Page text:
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Investigating a Fire

By Chris Falzarano on 4/6/2015

When I first joined my local volunteer fire department in high school, little did I know that my entire life would go on to revolve around dealing with fire. I eventually became chief of the department and, through the years, saw too many needless fires burn. People lost their homes, businesses, family heirlooms, important documents, and in the most severe cases, they lost their lives. After spending a majority of my career putting out fires, I went on to join the New York City Police Department as a fire and arson detective. For eight years, I was able to use my experience as a firefighter to investigate the origin of hundreds of fires and explosions.  It may sound daunting, but when we fire investigators are staring at a pile of ashes and rubble, we are still able to determine the origin of the damage. Let’s take a look at the most common process for investigating fire and arson damage. The Call Fire investigations begin as soon as we receive the assignment. Relevant information like involved parties, addresses, incident dates and contact information is gathered, along with Department of Building records, news accounts and weather. Once we gather that information, we take a trip to the site. First Impression We take our investigation on the road to visit the location of the fire.

 We first gather a first impression of the building, noting the type and condition of the structure, as well as an examination for surveillance and alarm systems, utilities and the condition of the immediate surrounding area, noting any potential contributing sources of fire.  The Inspection After we gather our first impression, we begin the inspection process on the outside of the building. Generally, we take note of the heating system and condition of gas and electric meters; we want to know what type of service existed and whether it contributed to the fire. We inspect for damage to any openings, like doors, windows, entries and exits. Any signs of forced entry at an opening may be an indication of incendiary events. We also take note of the condition of the yard and sidewalk, HVAC, pools, and oil tanks.  Once we gather the information outside of the building, we work our way inward, typically starting from the least amount of damage to the most amount of damage—the most amount of damage usually occurs closest to the fire’s origin. We check alarms, smoke and carbon monoxide detectors.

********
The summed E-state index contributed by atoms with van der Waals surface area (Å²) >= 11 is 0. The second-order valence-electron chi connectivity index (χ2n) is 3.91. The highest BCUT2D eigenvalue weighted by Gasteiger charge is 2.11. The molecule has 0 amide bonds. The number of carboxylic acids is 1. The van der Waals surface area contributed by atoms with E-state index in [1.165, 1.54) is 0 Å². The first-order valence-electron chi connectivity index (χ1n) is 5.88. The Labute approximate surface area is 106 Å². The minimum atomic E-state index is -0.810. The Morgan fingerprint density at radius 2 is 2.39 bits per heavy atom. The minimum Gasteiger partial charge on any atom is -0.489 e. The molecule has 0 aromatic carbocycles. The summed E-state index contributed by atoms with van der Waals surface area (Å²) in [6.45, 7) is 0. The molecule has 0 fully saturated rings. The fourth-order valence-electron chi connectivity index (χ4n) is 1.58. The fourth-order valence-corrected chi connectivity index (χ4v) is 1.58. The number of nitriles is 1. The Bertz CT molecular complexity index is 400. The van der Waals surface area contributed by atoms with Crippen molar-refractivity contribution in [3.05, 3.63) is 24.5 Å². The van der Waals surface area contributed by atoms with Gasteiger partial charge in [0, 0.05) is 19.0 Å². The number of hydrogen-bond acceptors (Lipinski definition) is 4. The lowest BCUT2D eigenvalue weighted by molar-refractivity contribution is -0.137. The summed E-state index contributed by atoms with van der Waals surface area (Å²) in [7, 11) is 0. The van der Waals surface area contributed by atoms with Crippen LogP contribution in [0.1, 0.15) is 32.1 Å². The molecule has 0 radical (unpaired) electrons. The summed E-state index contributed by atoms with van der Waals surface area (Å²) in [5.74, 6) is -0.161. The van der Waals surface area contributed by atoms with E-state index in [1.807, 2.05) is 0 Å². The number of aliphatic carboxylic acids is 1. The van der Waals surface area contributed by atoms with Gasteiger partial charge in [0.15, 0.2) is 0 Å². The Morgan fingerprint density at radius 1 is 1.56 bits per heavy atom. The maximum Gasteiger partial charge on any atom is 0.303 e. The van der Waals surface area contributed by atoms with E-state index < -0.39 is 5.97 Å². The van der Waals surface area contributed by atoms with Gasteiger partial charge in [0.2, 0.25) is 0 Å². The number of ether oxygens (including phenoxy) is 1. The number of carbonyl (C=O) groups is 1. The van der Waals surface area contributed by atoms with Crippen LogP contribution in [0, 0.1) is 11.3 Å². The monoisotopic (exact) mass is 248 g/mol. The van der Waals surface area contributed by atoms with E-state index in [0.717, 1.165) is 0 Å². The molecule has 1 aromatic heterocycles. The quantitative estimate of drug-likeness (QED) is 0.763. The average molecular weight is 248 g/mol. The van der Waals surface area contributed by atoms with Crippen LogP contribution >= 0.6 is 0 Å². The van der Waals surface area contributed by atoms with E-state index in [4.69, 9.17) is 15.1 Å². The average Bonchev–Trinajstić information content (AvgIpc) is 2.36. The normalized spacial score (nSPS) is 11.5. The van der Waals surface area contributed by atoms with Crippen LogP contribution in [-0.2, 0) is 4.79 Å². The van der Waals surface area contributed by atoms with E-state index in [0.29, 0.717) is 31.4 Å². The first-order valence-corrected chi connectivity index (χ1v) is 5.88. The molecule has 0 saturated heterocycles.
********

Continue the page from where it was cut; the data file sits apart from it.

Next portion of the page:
We note the construction materials and finishes used, as well as the electrical and mechanical areas. We may perform arc mapping, the process of methodically identifying the fire origin by assessing electrical components, to further hone in on the point of origin.  Throughout the process, we take photos to document the damage. A fire investigator may also elect to reconstruct the fire scene to evaluate areas of damage. We will also provide a sketch of the building and relevant areas of fire damage, secure evidence, and note any absence of contents that may indicate foul play. One Step Further After we inspect the building, our investigation continues with interviews of the building’s owners, occupants, and any other relevant parties. We confer with the local fire department, fire marshal, and police department. If necessary, we contact the Consumer Product Safety Commission or other related organizations for complaints and recalls on any products found at the scene.

Wrapping It Up Once we wrap up the inspection and are finished conferring with outside sources, we thoroughly review any photos of the scene and comb through documentation. Sometimes, if we want an additional opinion, we may seek the expertise of a forensic engineer, and most commonly seek the services of electrical engineers to assess circuit breakers, outlets and appliances. A private investigator is sometimes also needed to establish financial motives for an incendiary event.  At the end of the investigation, investigators through a process that I like to consider meshing fire science with investigation. We will take all of the aforementioned factors into consideration, and then review and analyze each detail of the incident to determine the origin and cause of a fire. Each time a fire and arson investigator takes on a claim, they are likely to do so with an in-depth knowledge of fire science, fire dynamics, and an understanding of the code. The ultimate goal is to combine that knowledge with a scientific-based investigation and analysis to determine the cause of fire and explosion incidents. Ed Scharfberg is a fire and explosion investigator for H2M's Forensic Division with over 20 years of experience. For more information on fire and explosion investigation, please contact Kevin Taylor, manager of H2M's environmental department, at ktaylor@h2m.com

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